Cassie always knows what I’m thinking. She told me about the whole ESP thing just before we moved in together. How she had inherited the gene from her mother’s mother and used her power to get whatever she wanted before she let on to anyone that she already knew everything they were thinking. She even gave me the chance not to move in with her after she told me, but I never hesitated. No woman as beautiful as Cassie had ever given me the time of day. Sometimes I wonder what the hell I was thinking.
“You’re thinking that you thought you had the power to line your skull with lead and shield your thoughts from me,” Cassie says nonchalantly as she scrolls through TikTok on her phone while we eat dinner.
I shovel a forkful of her incredible baked mac-&-cheese into my mouth to prevent myself from telling her to get the hell out of my head.
“But inside your head is so fun!” she smirks. “It’s like the ‘Small World’ ride at Disneyland! Full of childish wonder and silly music. I can’t really take full credit for the mac-&-cheese, though. After all, I know exactly how you like it.”
I toss my fork down and shove the plate away. “If I’m such a child, then why did you . . .”
“. . . ever want to live together?” she finishes. “Because you’re the only one does it for me. For some reason, that moment after we have sex is the only time now—or ever, really—when I’m completely alone with my thoughts. And it’s beautifully, blissfully quiet.”
“So I’m the only guy . . .”
“. . . who’s ever made me feel that way? Oh yeah! Do you know how many guys I’ve been with over the years? Well, the exact number doesn’t matter. But not one of them could give me a moment’s peace the way you do.”
“Would you please just let me finish . . .”
“. . . a sentence?” Cassie laughs. “Why does it bother you? Can’t you just be content knowing you’re the only person who’s able to give me exactly what I need? I know I am.”
“So that’s it?” I say flatly. “We’re just . . .”
“. . . together because you give me . . .”
“Stop doing that, dammit!” I yell, cutting her off before she can steal one more of my thoughts. If I’m honest, though, I have to admit that I’m . . .
“. . . proud of being the only one?” she asks, finishing my thought. “You should be.”
I stare at her as if seeing her for the first time. She remembers that first time, I’m sure. Even if she doesn’t, I know she can see it in my mind because I will never forget it. I was camping with my best buds Kevin and Doug. She was camping with friends one campsite over. I can’t remember their names.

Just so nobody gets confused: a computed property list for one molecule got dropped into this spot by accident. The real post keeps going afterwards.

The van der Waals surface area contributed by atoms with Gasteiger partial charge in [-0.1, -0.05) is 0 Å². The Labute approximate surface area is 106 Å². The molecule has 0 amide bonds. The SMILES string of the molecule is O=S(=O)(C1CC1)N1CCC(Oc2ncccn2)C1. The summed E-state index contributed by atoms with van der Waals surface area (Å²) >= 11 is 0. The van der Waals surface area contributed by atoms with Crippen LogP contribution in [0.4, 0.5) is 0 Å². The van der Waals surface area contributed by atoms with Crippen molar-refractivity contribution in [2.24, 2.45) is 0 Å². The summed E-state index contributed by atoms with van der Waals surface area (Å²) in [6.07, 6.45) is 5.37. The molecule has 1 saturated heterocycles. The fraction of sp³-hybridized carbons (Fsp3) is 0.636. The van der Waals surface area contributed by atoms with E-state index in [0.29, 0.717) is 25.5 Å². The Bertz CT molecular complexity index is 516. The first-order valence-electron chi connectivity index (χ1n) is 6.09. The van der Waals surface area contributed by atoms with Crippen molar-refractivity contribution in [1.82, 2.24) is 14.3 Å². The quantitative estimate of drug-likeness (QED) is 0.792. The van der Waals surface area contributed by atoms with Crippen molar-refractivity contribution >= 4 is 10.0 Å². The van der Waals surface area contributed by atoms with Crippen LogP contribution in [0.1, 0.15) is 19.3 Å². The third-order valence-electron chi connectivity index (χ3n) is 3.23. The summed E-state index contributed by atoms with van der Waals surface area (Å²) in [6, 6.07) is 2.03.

“Katy and Julie,” Cassie says.
“My friends back then. Katy and Julie.”
I shrug. I didn’t care then what their names were because Cassie was so beautiful in the flickering light of a communal bonfire. I’d never seen a woman like her in person: dark, cat-like eyes, heart-shaped face, lips full and red as ripe cherries . . .
“That’s pretty cheesy, don’t you think?” Cassie says before she starts laughing at some dumb video.
“What’s cheesy?” I ask sheepishly.
“‘Lips full and red as ripe cherries . . .’”
“I never said I was a poet,” I whine. But it’s true: that’s exactly what I thought. And when I kissed her lips later that night as we made love in the woods away from everyone, I thought they tasted like ripe cherries, too.
“I used to wear cherry lip gloss back then,” she says.
I ignore her and focus on the memory of our first time together. Cassie knew exactly what I wanted, what I needed. I believed that our bodies had become one body and that I was truly making love with a woman and not just having sex. And now I know that it was all just a lie.
“Not a lie. Just not the whole truth,” Cassie says defensively.
I roll my eyes and blow out a heavy sigh. “Are you . . .”
“. . . done? Yep. Can you cut me a slice of pie? I made your favorite. Key lime. It’s in the fridge.”
I take our plates and walk to the sink. I clear my mind of everything and just focus on the soap suds that grow as I wash the dishes. Light through the window over the sink catches in the bubbles and speckles them with tiny rainbows that shimmer like the shifting auroras I saw once when my father took me camping in Alaska.
“Who says you’re not a poet?” Cassie quips. “That’s a lovely image.”
I don’t respond. Instead, I stare down into the mass of bubbles growing beneath my hands. I wonder for a moment what it would be like to live inside the big bubble that sits atop the water like a globe of iridescent glass. I imagine myself insulated within it like a tiny figurine in a snow-globe separated from the outside world. I imagine looking up through the kaleidoscope of colors and seeing Cassie standing over me with a confused and unknowing look on her face. Are you able to read my thoughts from outside of my bubble? I think to myself. I pause for a moment, anticipating her answer, but she keeps quiet. Are my thoughts inside this bubble finally mine and only mine? Am I happier living alone inside this bubble?
Cassie gets up from the table, walks to the refrigerator, and takes out the key lime pie. She grabs a fork from the drawer and begins eating straight from the tin.
“I would’ve gotten that for you,” I say, snapping out of my daydream.
“Really?” she says doubtfully.
“You mean you don’t know?”
Cassie looks at me with those dark, cat-like eyes that hypnotized me the first time I saw them. She takes another bite of pie and sets the tin on the counter. “C’mon,” she says. “Dry your hands off. The dishes can wait.”
“C’mon where?” I ask, confused.
“C’mon to bed,” she says, clearly agitated. “I need some time alone with my thoughts.”
I look into the sink where the last bubble sits for a moment on the edge of the drain before a stream of water catches it and pulls it down into a deep and unknowable darkness.